Project Description

Aims and Objectives

The main purpose of the project is to develop and disseminate an innovative, transferable system for the local production and distribution of environmentally- and economically-sustainable building materials at municipal scale, facilitating access to families whose homes are in need of repair, particularly in disaster-prone areas.

Project context

From 1959-1988, the system for housing provision in Cuba was based on the centralised production of building materials in large, automated facilities operated by the Ministry of Construction. Prefabricated building materials were produced and supplied by road or rail to areas far from the industrial centres; it was an energy-intensive system based upon the supply of cheap oil from the former USSR.

The collapse of the Soviet Union and East European socialist states had a dramatic effect on the system: energy became scarce, roads deteriorated because of the lack of maintenance, the fleet of trucks became obsolete and the supply of spare parts was threatened. This had a great impact on the construction materials industry, which was no longer able to maintain a steady supply of building materials, particularly to areas distant from the production centres. The lack of availability of building materials led to a decrease in new housing construction and a rapid deterioration of existing housing stock due to lack of maintenance, as the population did not have the means to renovate or maintain their homes in good repair.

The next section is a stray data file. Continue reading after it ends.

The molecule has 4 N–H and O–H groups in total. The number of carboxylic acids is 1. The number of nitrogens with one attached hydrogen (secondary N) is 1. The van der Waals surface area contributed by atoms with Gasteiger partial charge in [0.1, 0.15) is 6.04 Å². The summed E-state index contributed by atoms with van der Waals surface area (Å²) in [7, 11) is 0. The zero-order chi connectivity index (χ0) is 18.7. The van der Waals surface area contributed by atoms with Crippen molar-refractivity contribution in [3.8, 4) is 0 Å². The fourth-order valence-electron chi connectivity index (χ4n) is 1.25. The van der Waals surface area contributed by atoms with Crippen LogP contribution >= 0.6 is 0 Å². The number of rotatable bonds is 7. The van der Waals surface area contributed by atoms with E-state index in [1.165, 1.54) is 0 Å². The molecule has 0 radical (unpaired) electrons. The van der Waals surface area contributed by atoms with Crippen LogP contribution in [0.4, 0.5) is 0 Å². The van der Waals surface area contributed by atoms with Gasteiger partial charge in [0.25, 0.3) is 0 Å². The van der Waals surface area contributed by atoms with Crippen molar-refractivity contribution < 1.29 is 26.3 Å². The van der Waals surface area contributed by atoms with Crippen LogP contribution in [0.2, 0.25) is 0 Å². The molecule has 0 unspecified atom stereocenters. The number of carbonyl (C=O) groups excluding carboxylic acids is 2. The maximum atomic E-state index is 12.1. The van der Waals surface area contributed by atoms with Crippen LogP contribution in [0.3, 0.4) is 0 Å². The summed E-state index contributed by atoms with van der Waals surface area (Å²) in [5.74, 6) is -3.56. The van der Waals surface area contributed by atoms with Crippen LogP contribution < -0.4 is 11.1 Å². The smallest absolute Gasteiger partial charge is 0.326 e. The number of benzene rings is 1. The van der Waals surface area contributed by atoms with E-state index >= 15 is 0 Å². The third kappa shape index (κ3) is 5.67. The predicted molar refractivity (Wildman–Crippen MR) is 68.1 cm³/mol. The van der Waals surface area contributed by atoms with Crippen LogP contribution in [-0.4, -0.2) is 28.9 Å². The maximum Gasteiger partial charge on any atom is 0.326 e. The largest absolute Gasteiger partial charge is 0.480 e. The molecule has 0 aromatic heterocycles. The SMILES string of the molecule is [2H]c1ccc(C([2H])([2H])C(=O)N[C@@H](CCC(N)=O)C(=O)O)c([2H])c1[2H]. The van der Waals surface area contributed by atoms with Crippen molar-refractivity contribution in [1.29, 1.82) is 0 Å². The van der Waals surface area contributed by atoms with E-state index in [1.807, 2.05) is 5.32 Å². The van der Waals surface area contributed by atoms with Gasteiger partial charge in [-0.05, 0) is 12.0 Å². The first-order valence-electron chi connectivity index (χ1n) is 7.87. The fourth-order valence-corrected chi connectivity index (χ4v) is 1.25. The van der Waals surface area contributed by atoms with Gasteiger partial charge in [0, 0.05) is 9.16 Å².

The new situation prompted a fundamental shift from centralised production based on long-distance transportation, to the local production of building materials in order to lower energy and transportation costs.

The work of the CIDEM research and development institute since it was established in 1991 has consisted of developing and implementing technologies to support this change at the grassroots level.

Key features

The project involves the development of a system for the local manufacture of ‘ecomaterials’ – building materials made with low embodied energy, often through recycling wastes. These include micro-concrete roofing tiles (MCR); lime-pozzolana cement (CP-40); pre-cast hollow concrete blocks, where Portland cement has been partially replaced by CP-40; low-energy fired clay bricks using bio-wastes as fuel; and the use of bamboo in construction. Suitable for both rural and suburban areas, the technologies developed by CIDEM are geared towards small-scale production, with a focus on stimulating the local economy through the creation of new job opportunities. The project’s main features include: